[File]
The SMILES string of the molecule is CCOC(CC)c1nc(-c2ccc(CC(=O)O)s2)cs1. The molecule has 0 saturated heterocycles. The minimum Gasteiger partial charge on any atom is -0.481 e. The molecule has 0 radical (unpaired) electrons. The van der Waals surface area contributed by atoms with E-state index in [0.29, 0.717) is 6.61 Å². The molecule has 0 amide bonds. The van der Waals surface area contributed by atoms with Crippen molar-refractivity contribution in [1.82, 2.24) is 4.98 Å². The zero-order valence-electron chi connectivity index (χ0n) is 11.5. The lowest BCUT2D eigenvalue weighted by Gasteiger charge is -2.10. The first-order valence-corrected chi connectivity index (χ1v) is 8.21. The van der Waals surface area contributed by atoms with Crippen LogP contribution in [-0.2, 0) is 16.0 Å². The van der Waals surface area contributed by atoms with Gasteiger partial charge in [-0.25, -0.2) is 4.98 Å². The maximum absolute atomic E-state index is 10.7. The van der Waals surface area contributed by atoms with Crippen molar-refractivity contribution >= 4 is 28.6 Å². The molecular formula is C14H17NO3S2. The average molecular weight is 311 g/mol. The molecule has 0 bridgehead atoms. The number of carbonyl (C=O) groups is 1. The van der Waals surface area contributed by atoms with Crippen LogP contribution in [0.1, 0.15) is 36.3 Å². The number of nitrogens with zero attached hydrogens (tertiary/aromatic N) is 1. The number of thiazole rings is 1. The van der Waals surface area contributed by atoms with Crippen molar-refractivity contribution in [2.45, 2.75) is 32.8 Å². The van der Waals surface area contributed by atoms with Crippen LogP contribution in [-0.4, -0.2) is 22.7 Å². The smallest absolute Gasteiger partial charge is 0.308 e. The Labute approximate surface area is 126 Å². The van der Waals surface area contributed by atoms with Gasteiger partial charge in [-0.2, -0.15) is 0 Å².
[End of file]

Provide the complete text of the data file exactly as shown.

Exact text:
The SMILES string of the molecule is CCOC(CC)c1nc(-c2ccc(CC(=O)O)s2)cs1. The molecule has 0 saturated heterocycles. The minimum Gasteiger partial charge on any atom is -0.481 e. The molecule has 0 radical (unpaired) electrons. The van der Waals surface area contributed by atoms with E-state index in [0.29, 0.717) is 6.61 Å². The molecule has 0 amide bonds. The van der Waals surface area contributed by atoms with Crippen molar-refractivity contribution in [1.82, 2.24) is 4.98 Å². The zero-order valence-electron chi connectivity index (χ0n) is 11.5. The lowest BCUT2D eigenvalue weighted by Gasteiger charge is -2.10. The first-order valence-corrected chi connectivity index (χ1v) is 8.21. The van der Waals surface area contributed by atoms with Crippen LogP contribution in [-0.2, 0) is 16.0 Å². The van der Waals surface area contributed by atoms with Gasteiger partial charge in [-0.25, -0.2) is 4.98 Å². The maximum absolute atomic E-state index is 10.7. The van der Waals surface area contributed by atoms with Crippen molar-refractivity contribution >= 4 is 28.6 Å². The molecular formula is C14H17NO3S2. The average molecular weight is 311 g/mol. The molecule has 0 bridgehead atoms. The number of carbonyl (C=O) groups is 1. The van der Waals surface area contributed by atoms with Crippen LogP contribution in [0.1, 0.15) is 36.3 Å². The number of nitrogens with zero attached hydrogens (tertiary/aromatic N) is 1. The number of thiazole rings is 1. The van der Waals surface area contributed by atoms with Crippen molar-refractivity contribution in [2.45, 2.75) is 32.8 Å². The van der Waals surface area contributed by atoms with Crippen LogP contribution in [-0.4, -0.2) is 22.7 Å². The smallest absolute Gasteiger partial charge is 0.308 e. The Labute approximate surface area is 126 Å². The van der Waals surface area contributed by atoms with Gasteiger partial charge in [-0.2, -0.15) is 0 Å².